University of Oregon School of Journalism and Communication alumnus, Will Cuddy ’14 (advertising), can be seen acting across from Academy Award winning actress, Reese Witherspoon, in the film adaptation of the New York Time’s best selling memoir, Wild.
While at UO, Cuddy was a member of the all-male premier a cappella group, On The Rocks. He was also involved with DuckTV and directed two award winning short films entered into Cinema Pacific’s 72-Hour Adrenaline Film Project.
Cuddy now takes a moment to reflect on his time in the SOJC.
What have you been doing and what’s next?
Since graduating in the spring of 2014, I’ve been working as a freelance videographer. I’ve kept myself busy shooting, editing, directing, and doing production assistant work on set for multiple companies as well as independent projects. In addition to my work behind the camera, I’ve had some very exciting time in front of it. Over Halloween weekend of 2013, I had the opportunity to act across from Academy Award winning actress Reese Witherspoon in the film adaptation of the best-selling memoir, Wild. I attended the Los Angeles premiere at the Academy of Motion Picture Arts and Sciences, and got to walk the red carpet at the Portland premiere. The film hit theaters internationally on December 19th and has presented some massive opportunities moving forward.
I was able to spend a lot of time with the director, Jean-Marc Vallée, both on set and at the after parties in Los Angeles and Portland. His other work includes Dallas Buyers Club of which both Matthew McConaughey and Jared Leto won Oscars for their performances. I am currently working on a very well researched pitch to be hired as his assistant on his upcoming film – a Janis Joplin biopic starring Amy Adams shooting mid-2015. Through the connections I made with him, his manager, who has also acted as an executive producer on his more recent films, and his previous assistant, I feel confident they will look at me seriously.
If I am taken on as Jean-Marc’s assistant, I hope to walk away from the experience ready to direct a longer short film of higher production quality than my past work. From my exposure in Wild, I soon have the opportunity to speak with potential investors for the short film as well as a feature film down the road. As my goal is to be a feature film director, I am doing everything I can now to prepare for the opportunities that may present themselves around the corner. It has been quite the ride.
Could you describe one person and/or experience in the SOJC that shifted the course of your career, and/or that illustrates one of the SOJC’s core attributes of ethics, action or innovation?
Some the last words the late, great Mark Lewis said to me were, “You’re a great director, man. Keep me in mind in the future.” (cue eye twinkle) It’s that kind of encouragement that has solidified what I want to do with my life. Not only to be a director, but also to live my life in a way that has as much of a positive impact on others as Mark’s life. I think I have a better chance of winning an Oscar than ever amounting to that man’s genuine presence and care for others. Thank you, Mark.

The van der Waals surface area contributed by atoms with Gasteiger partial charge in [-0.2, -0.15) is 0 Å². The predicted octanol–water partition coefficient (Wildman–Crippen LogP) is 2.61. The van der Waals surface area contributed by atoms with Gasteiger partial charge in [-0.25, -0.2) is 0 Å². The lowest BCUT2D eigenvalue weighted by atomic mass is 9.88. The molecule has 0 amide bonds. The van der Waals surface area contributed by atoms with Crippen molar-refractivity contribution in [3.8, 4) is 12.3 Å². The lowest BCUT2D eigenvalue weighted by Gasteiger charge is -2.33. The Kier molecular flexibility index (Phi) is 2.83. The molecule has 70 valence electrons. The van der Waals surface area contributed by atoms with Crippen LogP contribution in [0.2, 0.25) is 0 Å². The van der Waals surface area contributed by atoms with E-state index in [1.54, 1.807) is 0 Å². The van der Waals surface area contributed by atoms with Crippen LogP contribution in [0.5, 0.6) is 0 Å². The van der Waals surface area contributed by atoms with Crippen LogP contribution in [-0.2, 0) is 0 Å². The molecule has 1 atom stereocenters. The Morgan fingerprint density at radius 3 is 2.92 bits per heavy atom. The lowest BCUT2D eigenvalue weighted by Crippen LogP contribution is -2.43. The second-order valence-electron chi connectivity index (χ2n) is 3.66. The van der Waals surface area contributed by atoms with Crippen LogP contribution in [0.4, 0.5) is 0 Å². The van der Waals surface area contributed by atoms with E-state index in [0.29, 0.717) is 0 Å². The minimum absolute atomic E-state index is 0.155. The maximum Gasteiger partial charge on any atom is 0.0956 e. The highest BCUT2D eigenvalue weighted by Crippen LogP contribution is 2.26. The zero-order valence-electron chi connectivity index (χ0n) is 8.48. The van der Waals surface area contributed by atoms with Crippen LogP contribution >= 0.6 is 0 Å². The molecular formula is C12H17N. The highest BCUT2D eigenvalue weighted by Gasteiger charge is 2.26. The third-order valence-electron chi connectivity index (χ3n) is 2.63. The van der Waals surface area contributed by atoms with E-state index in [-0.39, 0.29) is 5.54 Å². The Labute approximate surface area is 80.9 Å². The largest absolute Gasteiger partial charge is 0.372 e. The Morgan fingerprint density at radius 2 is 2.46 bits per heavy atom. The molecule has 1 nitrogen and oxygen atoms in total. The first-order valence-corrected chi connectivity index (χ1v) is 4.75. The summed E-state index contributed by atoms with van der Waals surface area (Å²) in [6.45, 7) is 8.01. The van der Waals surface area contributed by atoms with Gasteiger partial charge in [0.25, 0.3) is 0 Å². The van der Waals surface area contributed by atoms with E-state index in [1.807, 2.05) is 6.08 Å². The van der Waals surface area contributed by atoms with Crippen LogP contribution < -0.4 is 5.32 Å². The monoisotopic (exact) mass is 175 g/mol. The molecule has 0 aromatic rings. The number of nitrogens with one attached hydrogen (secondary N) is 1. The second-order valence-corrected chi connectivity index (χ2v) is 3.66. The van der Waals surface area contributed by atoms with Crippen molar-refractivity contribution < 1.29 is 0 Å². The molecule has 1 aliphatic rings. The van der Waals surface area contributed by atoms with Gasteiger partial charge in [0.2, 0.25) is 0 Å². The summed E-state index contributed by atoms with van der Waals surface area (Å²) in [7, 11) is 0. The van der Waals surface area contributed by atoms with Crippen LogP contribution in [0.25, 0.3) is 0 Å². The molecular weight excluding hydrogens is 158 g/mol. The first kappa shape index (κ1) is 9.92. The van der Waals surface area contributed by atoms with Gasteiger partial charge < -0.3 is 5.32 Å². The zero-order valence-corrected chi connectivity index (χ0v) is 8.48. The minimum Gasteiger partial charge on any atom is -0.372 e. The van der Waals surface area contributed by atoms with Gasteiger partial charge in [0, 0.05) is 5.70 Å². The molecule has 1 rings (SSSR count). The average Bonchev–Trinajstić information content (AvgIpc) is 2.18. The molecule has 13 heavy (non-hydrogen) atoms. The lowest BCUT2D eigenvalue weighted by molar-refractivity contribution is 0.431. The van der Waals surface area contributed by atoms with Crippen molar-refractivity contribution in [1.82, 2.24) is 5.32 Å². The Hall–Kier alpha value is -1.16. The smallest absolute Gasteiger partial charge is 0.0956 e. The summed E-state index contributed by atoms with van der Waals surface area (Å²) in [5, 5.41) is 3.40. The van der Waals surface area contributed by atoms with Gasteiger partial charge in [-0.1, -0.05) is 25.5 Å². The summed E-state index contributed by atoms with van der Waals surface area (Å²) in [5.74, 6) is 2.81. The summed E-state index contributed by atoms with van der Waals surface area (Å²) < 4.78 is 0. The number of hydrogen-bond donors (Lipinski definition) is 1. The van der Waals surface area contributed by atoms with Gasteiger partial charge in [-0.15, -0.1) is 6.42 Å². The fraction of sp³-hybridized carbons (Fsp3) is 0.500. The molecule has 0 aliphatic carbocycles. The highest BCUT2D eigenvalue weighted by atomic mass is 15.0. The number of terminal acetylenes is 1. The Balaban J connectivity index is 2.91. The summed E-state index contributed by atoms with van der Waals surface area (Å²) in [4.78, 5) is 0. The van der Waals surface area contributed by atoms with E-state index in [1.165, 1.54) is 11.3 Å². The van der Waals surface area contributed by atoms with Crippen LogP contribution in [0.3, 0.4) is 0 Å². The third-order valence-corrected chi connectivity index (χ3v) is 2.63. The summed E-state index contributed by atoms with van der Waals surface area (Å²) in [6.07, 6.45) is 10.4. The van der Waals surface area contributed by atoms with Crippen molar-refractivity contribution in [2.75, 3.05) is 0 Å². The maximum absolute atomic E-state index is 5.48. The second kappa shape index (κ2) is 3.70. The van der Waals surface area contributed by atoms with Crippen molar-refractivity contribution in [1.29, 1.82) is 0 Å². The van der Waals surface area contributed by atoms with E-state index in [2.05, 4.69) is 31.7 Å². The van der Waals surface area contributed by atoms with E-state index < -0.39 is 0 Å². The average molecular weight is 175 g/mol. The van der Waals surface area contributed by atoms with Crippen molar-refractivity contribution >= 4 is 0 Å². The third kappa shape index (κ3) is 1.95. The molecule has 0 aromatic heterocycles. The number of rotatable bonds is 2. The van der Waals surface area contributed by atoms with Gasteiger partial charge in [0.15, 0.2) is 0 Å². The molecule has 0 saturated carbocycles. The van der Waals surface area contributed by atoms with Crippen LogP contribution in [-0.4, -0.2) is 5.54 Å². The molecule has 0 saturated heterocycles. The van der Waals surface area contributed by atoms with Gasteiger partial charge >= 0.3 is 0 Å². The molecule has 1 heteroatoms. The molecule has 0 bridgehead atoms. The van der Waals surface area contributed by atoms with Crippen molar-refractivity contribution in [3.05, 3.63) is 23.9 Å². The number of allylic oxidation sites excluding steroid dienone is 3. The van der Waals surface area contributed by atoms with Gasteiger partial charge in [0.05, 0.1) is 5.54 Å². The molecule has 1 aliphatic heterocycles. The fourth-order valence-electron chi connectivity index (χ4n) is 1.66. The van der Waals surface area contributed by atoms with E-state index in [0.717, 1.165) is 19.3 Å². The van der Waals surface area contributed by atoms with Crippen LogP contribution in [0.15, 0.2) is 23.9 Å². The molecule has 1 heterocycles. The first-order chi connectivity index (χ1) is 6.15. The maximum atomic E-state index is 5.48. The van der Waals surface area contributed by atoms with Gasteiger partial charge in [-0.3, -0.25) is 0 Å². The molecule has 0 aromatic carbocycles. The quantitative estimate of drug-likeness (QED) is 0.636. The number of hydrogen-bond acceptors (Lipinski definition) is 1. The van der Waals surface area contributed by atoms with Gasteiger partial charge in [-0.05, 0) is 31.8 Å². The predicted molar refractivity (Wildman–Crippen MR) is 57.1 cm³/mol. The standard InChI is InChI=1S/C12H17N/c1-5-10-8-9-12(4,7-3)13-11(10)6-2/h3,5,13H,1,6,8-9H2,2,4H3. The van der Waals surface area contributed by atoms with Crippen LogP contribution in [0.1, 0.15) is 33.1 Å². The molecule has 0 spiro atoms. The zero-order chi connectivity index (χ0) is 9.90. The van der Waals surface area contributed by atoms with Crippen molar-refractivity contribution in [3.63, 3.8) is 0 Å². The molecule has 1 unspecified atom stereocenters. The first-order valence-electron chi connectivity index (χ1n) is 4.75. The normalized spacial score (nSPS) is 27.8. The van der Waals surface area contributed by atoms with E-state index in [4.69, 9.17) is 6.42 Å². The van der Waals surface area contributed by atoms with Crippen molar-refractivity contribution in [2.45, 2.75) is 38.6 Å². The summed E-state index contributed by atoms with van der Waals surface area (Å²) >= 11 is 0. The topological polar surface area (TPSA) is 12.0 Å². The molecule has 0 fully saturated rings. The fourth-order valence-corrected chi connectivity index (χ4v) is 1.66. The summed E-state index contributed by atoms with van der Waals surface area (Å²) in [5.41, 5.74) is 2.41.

Is there an example of how an SOJC faculty member aided you with your career?
As I did not, strictly speaking, go into advertising, I did not reap the benefits of the countless connections that the SOJC faculty members possess. However, we’re all going into advertising in a sense. I’m advertising myself everyday in the way I hold myself in professional settings, by speaking with a vocabulary I would not have if not for the SOJC, and by making bold moves I would not have the confidence to make if it weren’t for SOJC faculty members’ encouragement. Never take for granted the positive impact your professors have on you, big and small.
What’s the single most important piece of advice you’d like to give to current SOJC students?
Never stop making s#%t!!! You’ll grow as creatives and you’ll learn more about yourself and how you tick. With more work comes better work, and with better work comes a job that doesn’t feel like work at all. That’s the goal, isn’t it?
A wise man once told me, “Professionals are much more willing to help a 22-year old than a 25-year old. By that time, you’re looked at as competition rather than a passionate kid chasing the dream with fervor.” Okay, I’m paraphrasing slightly, but you get the idea. Take advantage of being a talented and driven young man or woman coming right out of college.
And above all, as Morrisonian law states, “Don’t be an a**hole.” Nothing is more rad than the most talented person in the room being the nicest one with the biggest smile.
What impact do you think your SOJC education has had on your life?
The environment in which the SOJC surrounds its students is like nothing I have ever experienced. Everywhere you turn, students are working on something new and creative, faculty members are encouraging them to push beyond boundaries and limited thinking, and the resources are endless. You can gather a group of friends and make anything in a weekend that may snag you a dream job down the road. The energy reverberating around campus is something so precious and so hard to replicate outside of college, it kills me to have not taken advantage of it more than I did. Cherish it all my friends.